Well, today was the first day I had a chance to look at the blog posts from the class I am studying. There are three blogs from three different classes. They are all reading the same novel right now--To Kill a Mockingbird. This is the third time that I have worked with this teacher as she incorporated blogs into her classroom. Oddly, the first two times we had 100% of parents and students consent to being a part of the study. This time there was between 1 and 4 parents who said no. I thought that was interesting, and I wondered how much the media and politics was involved in parents' perceptions of technology.
Another future study would be to interview each parent whose student participated in the study. Let them look at the blog (they are already invited) and hear what they have to say.
A lot more scaffolding was done by the teacher as she tried the blog for the third time. Unfortunatley, one thing has stayed the same. Technology problems. The school had two mobile laptop labs at a cost of about $15,000-$25,000 each (I was told by the principal). A couple of the laptop were deemed "broken" by the new technology specialist. Some of them were missing a key on the keyboard. The teacher made a long list of the problems and gave to the technology specialist. The tech person's solution was to take the broken laptop's off the cart, pile them in the corner, take the working laptops off the rolling cart, and place the computers in a room of teacher who has no students.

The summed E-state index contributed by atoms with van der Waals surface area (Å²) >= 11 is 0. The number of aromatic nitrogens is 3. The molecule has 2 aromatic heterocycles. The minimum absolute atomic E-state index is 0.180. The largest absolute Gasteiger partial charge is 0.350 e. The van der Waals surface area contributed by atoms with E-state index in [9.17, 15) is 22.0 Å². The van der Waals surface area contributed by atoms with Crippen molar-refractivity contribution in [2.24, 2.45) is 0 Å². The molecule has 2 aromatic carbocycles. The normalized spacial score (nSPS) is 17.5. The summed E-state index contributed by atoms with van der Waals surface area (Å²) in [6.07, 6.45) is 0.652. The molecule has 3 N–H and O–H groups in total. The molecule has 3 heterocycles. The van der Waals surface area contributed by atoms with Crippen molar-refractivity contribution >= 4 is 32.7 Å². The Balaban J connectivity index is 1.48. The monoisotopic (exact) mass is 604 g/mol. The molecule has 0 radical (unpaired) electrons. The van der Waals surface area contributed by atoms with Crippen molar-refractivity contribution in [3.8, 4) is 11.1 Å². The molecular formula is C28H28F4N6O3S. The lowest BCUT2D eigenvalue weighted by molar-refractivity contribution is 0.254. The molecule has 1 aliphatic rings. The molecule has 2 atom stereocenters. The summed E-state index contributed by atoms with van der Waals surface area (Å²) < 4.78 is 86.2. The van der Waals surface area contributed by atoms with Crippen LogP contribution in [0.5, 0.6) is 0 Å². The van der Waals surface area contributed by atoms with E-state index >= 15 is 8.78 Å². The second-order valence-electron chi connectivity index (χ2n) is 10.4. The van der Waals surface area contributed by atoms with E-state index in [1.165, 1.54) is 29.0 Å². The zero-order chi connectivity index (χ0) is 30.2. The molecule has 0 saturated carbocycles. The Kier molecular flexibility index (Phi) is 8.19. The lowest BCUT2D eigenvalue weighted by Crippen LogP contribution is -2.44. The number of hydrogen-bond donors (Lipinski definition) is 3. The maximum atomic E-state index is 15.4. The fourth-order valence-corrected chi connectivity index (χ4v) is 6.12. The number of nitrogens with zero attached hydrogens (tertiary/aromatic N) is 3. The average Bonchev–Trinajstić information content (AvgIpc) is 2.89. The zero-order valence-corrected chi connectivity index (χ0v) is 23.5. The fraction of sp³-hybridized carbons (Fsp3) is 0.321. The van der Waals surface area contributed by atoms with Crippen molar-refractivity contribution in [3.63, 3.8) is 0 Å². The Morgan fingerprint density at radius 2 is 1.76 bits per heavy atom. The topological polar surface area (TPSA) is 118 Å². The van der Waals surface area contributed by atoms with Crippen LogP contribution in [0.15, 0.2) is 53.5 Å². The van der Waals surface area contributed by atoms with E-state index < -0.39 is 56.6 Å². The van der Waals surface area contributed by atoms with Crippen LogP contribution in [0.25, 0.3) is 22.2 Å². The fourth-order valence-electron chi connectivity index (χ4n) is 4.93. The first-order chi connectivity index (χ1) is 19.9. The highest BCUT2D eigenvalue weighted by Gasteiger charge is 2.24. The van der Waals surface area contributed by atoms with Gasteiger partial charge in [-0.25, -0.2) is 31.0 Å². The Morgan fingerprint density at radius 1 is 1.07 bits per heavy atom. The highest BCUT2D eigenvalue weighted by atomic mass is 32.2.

When Teach (that's the person I'm working with) tries to get students access to the computers at school the electrical outlets can't sustain the power that is needed. Wireless internet goes in and out, and calls to the tech person go unheeded. Any teacher who wants to blog has to have a backbone of steel and stubbornness to go along with it. No one wants to help, and no one really cares about technology. I've read other blogs where teachers said that there was lots of support. from administrators and fellow teachers. I'm a very positive person, but where I live--in southern Missouri--people see technology as a t.v. and a radio, and there is not much interest in learning how to integrate it into technology.